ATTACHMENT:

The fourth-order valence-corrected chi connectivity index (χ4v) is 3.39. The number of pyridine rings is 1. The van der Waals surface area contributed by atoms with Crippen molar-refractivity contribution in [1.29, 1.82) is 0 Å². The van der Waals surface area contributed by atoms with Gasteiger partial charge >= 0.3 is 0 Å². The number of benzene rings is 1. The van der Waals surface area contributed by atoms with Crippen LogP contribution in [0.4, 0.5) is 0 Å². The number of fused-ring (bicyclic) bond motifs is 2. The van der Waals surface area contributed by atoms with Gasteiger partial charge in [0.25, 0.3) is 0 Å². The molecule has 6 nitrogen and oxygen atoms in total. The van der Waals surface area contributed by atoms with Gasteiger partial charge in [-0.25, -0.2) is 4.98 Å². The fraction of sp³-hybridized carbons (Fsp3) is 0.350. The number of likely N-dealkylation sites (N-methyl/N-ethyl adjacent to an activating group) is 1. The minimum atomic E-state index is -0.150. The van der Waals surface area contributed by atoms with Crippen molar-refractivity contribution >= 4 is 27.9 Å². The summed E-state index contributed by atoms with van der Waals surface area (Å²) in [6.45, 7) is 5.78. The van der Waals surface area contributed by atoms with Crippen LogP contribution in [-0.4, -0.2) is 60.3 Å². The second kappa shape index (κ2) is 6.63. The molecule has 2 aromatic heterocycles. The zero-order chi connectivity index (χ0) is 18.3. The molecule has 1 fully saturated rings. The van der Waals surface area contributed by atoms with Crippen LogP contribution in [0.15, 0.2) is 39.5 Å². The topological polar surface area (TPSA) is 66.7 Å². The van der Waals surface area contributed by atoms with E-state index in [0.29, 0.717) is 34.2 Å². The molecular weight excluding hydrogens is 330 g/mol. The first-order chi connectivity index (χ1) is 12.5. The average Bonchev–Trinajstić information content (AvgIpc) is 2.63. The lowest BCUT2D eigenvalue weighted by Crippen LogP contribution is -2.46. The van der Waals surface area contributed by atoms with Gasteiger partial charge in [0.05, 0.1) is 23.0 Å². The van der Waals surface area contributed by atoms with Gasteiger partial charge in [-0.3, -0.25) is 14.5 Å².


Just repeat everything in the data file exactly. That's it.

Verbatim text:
The fourth-order valence-corrected chi connectivity index (χ4v) is 3.39. The number of pyridine rings is 1. The van der Waals surface area contributed by atoms with Crippen molar-refractivity contribution in [1.29, 1.82) is 0 Å². The van der Waals surface area contributed by atoms with Gasteiger partial charge >= 0.3 is 0 Å². The number of benzene rings is 1. The van der Waals surface area contributed by atoms with Crippen LogP contribution in [0.4, 0.5) is 0 Å². The number of fused-ring (bicyclic) bond motifs is 2. The van der Waals surface area contributed by atoms with Gasteiger partial charge in [0.25, 0.3) is 0 Å². The molecule has 6 nitrogen and oxygen atoms in total. The van der Waals surface area contributed by atoms with Gasteiger partial charge in [-0.25, -0.2) is 4.98 Å². The fraction of sp³-hybridized carbons (Fsp3) is 0.350. The number of likely N-dealkylation sites (N-methyl/N-ethyl adjacent to an activating group) is 1. The minimum atomic E-state index is -0.150. The van der Waals surface area contributed by atoms with Crippen molar-refractivity contribution >= 4 is 27.9 Å². The summed E-state index contributed by atoms with van der Waals surface area (Å²) in [6.45, 7) is 5.78. The van der Waals surface area contributed by atoms with Crippen LogP contribution in [-0.4, -0.2) is 60.3 Å². The second kappa shape index (κ2) is 6.63. The molecule has 2 aromatic heterocycles. The zero-order chi connectivity index (χ0) is 18.3. The molecule has 1 fully saturated rings. The van der Waals surface area contributed by atoms with Crippen LogP contribution in [0.15, 0.2) is 39.5 Å². The topological polar surface area (TPSA) is 66.7 Å². The van der Waals surface area contributed by atoms with E-state index in [0.29, 0.717) is 34.2 Å². The molecular weight excluding hydrogens is 330 g/mol. The first-order chi connectivity index (χ1) is 12.5. The average Bonchev–Trinajstić information content (AvgIpc) is 2.63. The lowest BCUT2D eigenvalue weighted by Crippen LogP contribution is -2.46. The van der Waals surface area contributed by atoms with Gasteiger partial charge in [0.05, 0.1) is 23.0 Å². The van der Waals surface area contributed by atoms with Gasteiger partial charge in [-0.3, -0.25) is 14.5 Å².